With unwasted grace.

While I am coiling the ropes,

Watching the spectacular sunset,

She turns to me and says, quietly,

“It must be very beautiful, the sunset,

On Saturn, with the rings and all the moons.”

The girl is a kind of further development of the owl image: just as we'd added more characters to the poem with the owls, we add another here; and just as the owls introduced the concept of a gaze other than the speaker's to the poem, the girl is given to us as a seeing entity, with her "gentle confident eyes" foregrounded.  And the real turn comes when we get to see what she sees: she takes in the landscape to which we've been introduced, and combines it with her own sense of wonder, to ask about even more exotic and spectacular sunsets. 

There's so much going on here I hardly know where to start.  For one thing, the introduction of a younger, more naïve viewer of the landscape places the poem in the Romantic tradition, specifically in the tradition of Wordsworth's great "Tintern Abbey," where the speaker (let's call him Wordsworth) turns to his younger sister and thinks about the difference between how she perceives the landscape and how he sees it.  We get some great themes.  There's the importance of each person's particular subjective experience—how we share an objective world, but nevertheless have our own private interiority.  There's also the difference between adult perception and childhood perception.  Both Wordsworth and Rexroth give the edge to childhood perception, but for different reasons.  For Wordsworth, the child's perception is less mediated by thought and memory than the adult's.  For Rexroth, the child sort of juices up or amplifies the existing scene, allowing wonder at the present beauty to lead to even greater wonder at imagined beauties.  (I think it's significant that Rexroth has the adult engaged in some mundane, utilitarian tasks while this happens—it heightens the contrast between down-to-earth or practical adult and wonder-oriented child).

But to put Rexroth's poem in the Wordsworthian context doesn't exhaust the thing.  There's more!  The girl's observation about Saturn defamiliarizes the whole scene.  We've been thinking about the landscape of the early stanzas as impressive, but when we're asked to compare it to a sunset on Saturn, everything becomes less familiar.  We think of the exoticness of other worlds, and then we think of our own world not as something complete in itself, but as one of many worlds—not as nature, but as one little particular articulation of galaxy upon galaxy of nature's variants.  Our world doesn't just seem grand—it becomes strange, as weird and particular a combination of elements as are found on Saturn, or anywhere else.  The large richness of infinite planetary beauties opens before us, and this makes our own scene not just spectacular and big, as it had seemed, but particular and small too: it's a big place of grand forces and jutting sea cliffs, but it's also, at the same time, our own dear little home in the vastness of space.  The effect is to render the scene uncanny, familiar and strange at the same time.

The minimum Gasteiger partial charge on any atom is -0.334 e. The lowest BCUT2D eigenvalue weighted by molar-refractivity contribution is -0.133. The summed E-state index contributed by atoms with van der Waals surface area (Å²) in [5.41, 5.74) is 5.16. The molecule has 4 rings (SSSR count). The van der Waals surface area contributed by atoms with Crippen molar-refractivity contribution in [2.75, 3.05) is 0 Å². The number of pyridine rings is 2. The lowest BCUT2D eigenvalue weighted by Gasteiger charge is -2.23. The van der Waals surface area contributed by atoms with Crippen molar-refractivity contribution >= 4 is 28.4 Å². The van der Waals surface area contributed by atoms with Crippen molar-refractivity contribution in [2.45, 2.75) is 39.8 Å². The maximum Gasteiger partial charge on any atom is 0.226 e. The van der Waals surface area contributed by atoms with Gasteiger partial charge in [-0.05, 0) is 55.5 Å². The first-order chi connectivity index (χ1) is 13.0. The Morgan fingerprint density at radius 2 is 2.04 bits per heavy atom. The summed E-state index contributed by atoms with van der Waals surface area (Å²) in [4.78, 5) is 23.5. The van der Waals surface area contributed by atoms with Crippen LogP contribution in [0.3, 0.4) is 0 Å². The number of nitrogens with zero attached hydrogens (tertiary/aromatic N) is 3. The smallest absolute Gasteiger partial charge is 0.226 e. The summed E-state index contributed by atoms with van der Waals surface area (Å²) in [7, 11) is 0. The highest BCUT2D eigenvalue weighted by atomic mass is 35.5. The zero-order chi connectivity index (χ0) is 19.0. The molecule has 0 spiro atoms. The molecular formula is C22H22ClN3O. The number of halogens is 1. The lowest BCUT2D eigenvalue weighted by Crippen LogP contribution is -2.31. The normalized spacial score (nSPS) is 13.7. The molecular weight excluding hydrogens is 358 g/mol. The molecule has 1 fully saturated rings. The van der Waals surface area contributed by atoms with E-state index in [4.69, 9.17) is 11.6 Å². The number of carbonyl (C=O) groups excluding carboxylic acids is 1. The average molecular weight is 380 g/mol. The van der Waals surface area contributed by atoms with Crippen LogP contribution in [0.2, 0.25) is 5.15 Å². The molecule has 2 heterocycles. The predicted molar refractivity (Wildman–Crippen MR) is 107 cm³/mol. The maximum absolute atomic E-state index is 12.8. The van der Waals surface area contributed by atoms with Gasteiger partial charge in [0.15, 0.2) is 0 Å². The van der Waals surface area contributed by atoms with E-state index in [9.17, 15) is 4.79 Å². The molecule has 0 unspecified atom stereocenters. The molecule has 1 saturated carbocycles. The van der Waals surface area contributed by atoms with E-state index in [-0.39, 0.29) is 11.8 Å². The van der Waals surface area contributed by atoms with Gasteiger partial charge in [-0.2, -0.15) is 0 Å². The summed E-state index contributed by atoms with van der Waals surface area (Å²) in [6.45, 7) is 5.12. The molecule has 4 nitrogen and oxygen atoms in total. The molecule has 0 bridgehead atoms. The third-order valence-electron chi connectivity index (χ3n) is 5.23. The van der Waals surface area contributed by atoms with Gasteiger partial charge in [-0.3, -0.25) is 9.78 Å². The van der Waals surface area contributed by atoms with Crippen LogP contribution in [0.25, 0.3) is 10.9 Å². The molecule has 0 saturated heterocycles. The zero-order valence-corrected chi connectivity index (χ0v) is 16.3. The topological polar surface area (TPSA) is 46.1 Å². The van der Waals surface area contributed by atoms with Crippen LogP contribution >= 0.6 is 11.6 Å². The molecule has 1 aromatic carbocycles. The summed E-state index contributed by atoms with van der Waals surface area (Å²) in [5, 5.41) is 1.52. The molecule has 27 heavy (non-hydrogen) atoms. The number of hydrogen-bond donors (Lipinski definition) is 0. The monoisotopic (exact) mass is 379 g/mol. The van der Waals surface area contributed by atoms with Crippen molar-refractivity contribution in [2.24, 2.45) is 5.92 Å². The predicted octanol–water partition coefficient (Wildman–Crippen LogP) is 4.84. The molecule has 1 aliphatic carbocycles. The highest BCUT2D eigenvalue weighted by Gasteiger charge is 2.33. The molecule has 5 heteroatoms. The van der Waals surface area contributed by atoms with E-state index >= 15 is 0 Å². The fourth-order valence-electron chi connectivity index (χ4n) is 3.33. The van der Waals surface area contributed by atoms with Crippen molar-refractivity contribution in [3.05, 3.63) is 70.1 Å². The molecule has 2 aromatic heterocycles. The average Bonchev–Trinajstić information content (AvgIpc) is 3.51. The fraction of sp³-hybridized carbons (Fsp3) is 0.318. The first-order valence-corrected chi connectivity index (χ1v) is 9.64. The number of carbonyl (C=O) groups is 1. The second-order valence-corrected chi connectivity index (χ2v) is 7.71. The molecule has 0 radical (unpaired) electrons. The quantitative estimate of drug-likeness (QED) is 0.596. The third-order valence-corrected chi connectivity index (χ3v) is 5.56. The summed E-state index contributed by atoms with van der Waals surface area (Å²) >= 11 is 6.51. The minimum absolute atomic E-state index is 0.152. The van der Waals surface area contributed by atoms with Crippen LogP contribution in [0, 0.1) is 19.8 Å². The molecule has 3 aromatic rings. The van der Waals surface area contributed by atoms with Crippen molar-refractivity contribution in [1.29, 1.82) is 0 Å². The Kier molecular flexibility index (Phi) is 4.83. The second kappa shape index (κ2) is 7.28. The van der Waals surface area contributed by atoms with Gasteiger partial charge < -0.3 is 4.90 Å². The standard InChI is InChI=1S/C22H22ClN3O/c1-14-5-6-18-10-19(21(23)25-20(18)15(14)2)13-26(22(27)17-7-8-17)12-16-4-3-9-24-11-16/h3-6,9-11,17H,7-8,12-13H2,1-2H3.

The real kicker, though, that comes with the poem's turn toward the girl and her observation, is the way we move from one kind of sublimity to another, more complicated kind.  The landscape in the opening stanzas of the poems is sublime in the way Edmund Burke wrote of sublimity in his famous Philosophical Enquiry into Our Ideas of the Sublime and Beautiful.  Here, Burke speaks of the qualities of sublime objects—their vastness, ruggedness, jaggedness of line, and so forth—that mark them out from the merely beautiful.  Those cliffs in the first two stanzas, and their interprenetration with the sea, are sublime stuff by Burkean criteria.  But the girl takes us somewhere else, and, indeed, somewhere more profound.  When she sees the grand, sublime landscape, she thinks of something even vaster.  We were dwarfed by the landscape before, but now we're really dwarfed by the idea of the solar system, and behind that by the idea of the infinite plenitude of worlds, each with its own sun, its own grand vistas, its own sunsets—a deep sublimity of vastness upon vastness.  But (and this is the crucial thing) we're not overwhelmed by this.  In some strange sense, we've mastered it more than it has mastered us, because we—or, to be specific, the girl, and through her, the rest of us—have contained these vast multitudes in our minds.  It's not just that there are an infinitude of planetary landscapes and exotic sunsets, it's that we have imagined them, and their possibility.  This is one of the kinds of sublimity Kant talks about in his Critique of Judgment, where the sublime isn't just constituted by vastness, but by our ability to comprehend that vastness.  This kind of sublime experience doesn't just tower over us: it affirms the power of our minds to take in such infinite vistas.  It's a kind of affirmation not only of the outer world, but of the power of our imaginations to encompass it.  The sublime experience ennobles us, as well as the world (or, in the case of this poem, the worlds).

It's particularly important, I think, that it is a child who, in Rexroth's poem, calls us back to the power of our own imaginations.  This makes such power innate, rather than learned.  In fact, it makes such power latent, waiting to be rediscovered in us through our encounter with the world as seen by the child, or by the poet.  This belief in the innate, but easily forgotten, power of the imagination is what marks Rexroth, for me, as a Romantic.  And it's why I'm glad to have found my way back to a poem whose powers remained latent in a forgotten corner of my memory.

One thought on “Kenneth Rexroth Essays On Success

Leave a Reply

Your email address will not be published. Required fields are marked *